Abid Hasan, a former adviser to the World Bank for the Pakistan Programme, has praised Bangladesh’s economic growth while highlighting how Pakistan has gone around the world with a “begging bowl” with a possibility of taking aid from Bangladesh in a decade.
“It was unthinkable, 20 years back, that Bangladesh’s GDP per-capita in 2020 would be almost twice that of Pakistan. Bangladesh could be an economic powerhouse in 2030 if it grows at the same rate as in the past,” he said in an article titled “Aid from Bangladesh.”
The article appeared on The News on Monday, also reads, “If Pakistan continues its dismal performance, it is in the realm of possibility that we could be seeking aid from Bangladesh in 2030.”
Abid Hasan, former Member of Pakistan Economic Advisory Committee and Federal Board of Revenue Tax Reforms Group, said if they continue with a ‘business as usual’ policy, they could end up taking aid from Bangladesh in a decade.
In order to establish an economically strong Pakistan, it is incumbent on the PTI to reach out to all political parties to develop a national consensus on the fundamental reforms necessary to accelerate inclusive growth and at the same time lower debt, said the former WB adviser.
At the beginning of his article, Hasan said every government in Pakistan, including the current one, has gone around the world with a begging bowl.
“We’re now drowning in debt and stuck in an anemic growth orbit, and will continue to be this way since no government has pursued the deep reforms necessary to establish an economically strong Pakistan,” he mentioned.
Hasan said Pakistan’s poor performance is their own fault, but their leaders conveniently blame their enemies and the IMF and the World Bank.
There is no doubt that the IMF/WB have often peddled “poorly thought out and one-size-fits-all” policies and bad loans but the deep hole that Pakistan is in is largely its own doing.
While corruption and the economic impact of terrorism have a role in the mess, for the most part the poor performance is a result of pursuing irresponsible, inappropriate and unpredictable policies, and half-hearted reforms.
The two most glaring examples of reckless policies were: excessive overspending by the government, financed by domestic and foreign debt; and imports far exceeding exports leading to unsustainable external debt.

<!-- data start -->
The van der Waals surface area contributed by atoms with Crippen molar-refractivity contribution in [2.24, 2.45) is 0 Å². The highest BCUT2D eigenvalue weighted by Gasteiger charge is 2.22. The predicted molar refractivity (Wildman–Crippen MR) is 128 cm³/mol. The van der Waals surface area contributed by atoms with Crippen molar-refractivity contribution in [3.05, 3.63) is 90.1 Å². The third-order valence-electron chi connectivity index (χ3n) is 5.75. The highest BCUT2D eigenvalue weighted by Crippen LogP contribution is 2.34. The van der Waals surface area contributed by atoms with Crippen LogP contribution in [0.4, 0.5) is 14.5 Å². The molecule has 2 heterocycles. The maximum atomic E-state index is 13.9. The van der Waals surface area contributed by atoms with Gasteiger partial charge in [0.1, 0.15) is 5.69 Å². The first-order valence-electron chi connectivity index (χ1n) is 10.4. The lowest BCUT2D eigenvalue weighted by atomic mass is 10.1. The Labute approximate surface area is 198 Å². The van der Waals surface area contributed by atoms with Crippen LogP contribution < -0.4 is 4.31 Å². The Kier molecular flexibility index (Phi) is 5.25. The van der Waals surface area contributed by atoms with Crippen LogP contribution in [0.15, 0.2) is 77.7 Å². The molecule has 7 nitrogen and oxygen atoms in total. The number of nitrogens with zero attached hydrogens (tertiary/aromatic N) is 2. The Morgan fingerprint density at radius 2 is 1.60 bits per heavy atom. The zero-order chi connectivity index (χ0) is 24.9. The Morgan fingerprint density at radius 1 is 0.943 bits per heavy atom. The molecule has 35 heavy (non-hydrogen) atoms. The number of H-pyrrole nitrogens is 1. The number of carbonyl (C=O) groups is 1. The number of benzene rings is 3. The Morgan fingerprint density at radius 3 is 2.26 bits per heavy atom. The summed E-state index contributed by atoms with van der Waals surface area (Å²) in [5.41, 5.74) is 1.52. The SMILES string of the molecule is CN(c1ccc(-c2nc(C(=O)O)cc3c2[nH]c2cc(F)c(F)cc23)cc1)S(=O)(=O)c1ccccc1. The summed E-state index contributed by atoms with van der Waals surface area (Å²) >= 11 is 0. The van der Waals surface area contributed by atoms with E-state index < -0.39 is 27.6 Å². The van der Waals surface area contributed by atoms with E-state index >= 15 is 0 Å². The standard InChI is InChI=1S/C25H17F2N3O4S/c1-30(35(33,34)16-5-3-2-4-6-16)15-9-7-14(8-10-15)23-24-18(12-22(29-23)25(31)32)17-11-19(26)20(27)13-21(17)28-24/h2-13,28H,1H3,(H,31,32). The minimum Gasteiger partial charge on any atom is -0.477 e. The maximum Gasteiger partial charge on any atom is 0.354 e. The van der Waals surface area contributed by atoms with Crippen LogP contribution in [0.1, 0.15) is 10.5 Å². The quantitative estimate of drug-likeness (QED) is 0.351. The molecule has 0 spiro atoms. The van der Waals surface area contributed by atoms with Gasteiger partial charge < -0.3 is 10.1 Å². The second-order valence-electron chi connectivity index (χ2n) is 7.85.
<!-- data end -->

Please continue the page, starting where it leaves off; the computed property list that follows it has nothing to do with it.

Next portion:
He said Bangladesh’s successful journey is a good example, given the similarity in terms of religion, poor work ethics, messy politics, bad governance, weak public administration, high corruption, elite capture etc.
“In just two decades, Bangladesh has overtaken Pakistan on key economic indicators. Over the last 20 years, Bangladesh’s GDP per-capita increased 500 percent, two and a half times that of Pakistan. How did Bangladesh become a miracle story and Pakistan a disaster tale?”
The socio-economic development story of any country is complex and unique to that country.
Bangladesh encouraged savings over consumption. Its savings rate is around 30 percent of GDP, compared to 15-20 percent for Pakistan.
Pakistan’s irresponsible and impulsive policies encouraged public spending and import consumption way beyond what the country could afford.
In 2000, Pakistan’s exports were 50 percent more than Bangladesh.
Since then, Bangladesh’s exports increased 700 percent, almost three and half times that of Pakistan.
In 2020, Bangladesh’s exports were almost twice that of Pakistan.
“Because of imprudent import and exchange rate policies, we have been foolishly incurring foreign commercial loans, deposits and bonds, at high interest rates, to finance unnecessary imports. A stark example of this bad policy was when we imported $3 billion of cars and phones and raised an equivalent number of Eurobonds,” he said.
For most of the past two decades, Bangladesh’s fiscal deficit was around three percent of GDP, while Pakistan’s fiscal deficits were twice as high.
Over 20 years, Pakistan’s cumulative per-capita government spending was $4000, while Bangladesh was half of that.
Despite our per-capita spending being twice that of Bangladesh, our economic and human development indicators are worse than Bangladesh.
“We spent double for worse outcomes! Government spending in Pakistan has been reckless, based on the uninformed belief that higher spending leads to growth,” Hasan said.
As a result of irresponsible fiscal and trade policies: (i) Pakistan’s public debt is now close to 600 percent of government revenues, twice that of Bangladesh; (ii) bank lending to the private sector is 200 percent in Bangladesh and 80 percent in Pakistan. Credit to the private sector is very restricted in Pakistan because of excessive government borrowings; and (iii) our external debt is 400 percent of exports, four times that of Bangladesh, Hasan said.
Pakistan’s FDI policies mostly encouraged investment in the service sector, where revenues are in rupees while liabilities in foreign currency. In comparison, Bangladesh aggressively promoted FDI in export manufacturing.
Bangladesh’s economic miracle also benefited from separation of religion from state, elimination of unelected institutions’ role in politics, and their leaders’ single-minded focus on Bangladesh, he said.
“It will hurt our national ego, but the only sure way for Pakistan to accelerate growth and reduce debt, and avoid seeking aid from Bangladesh, is to emulate Bangladesh. There is no shortcut to success, except to follow prudent fiscal and monetary policies,” the article reads.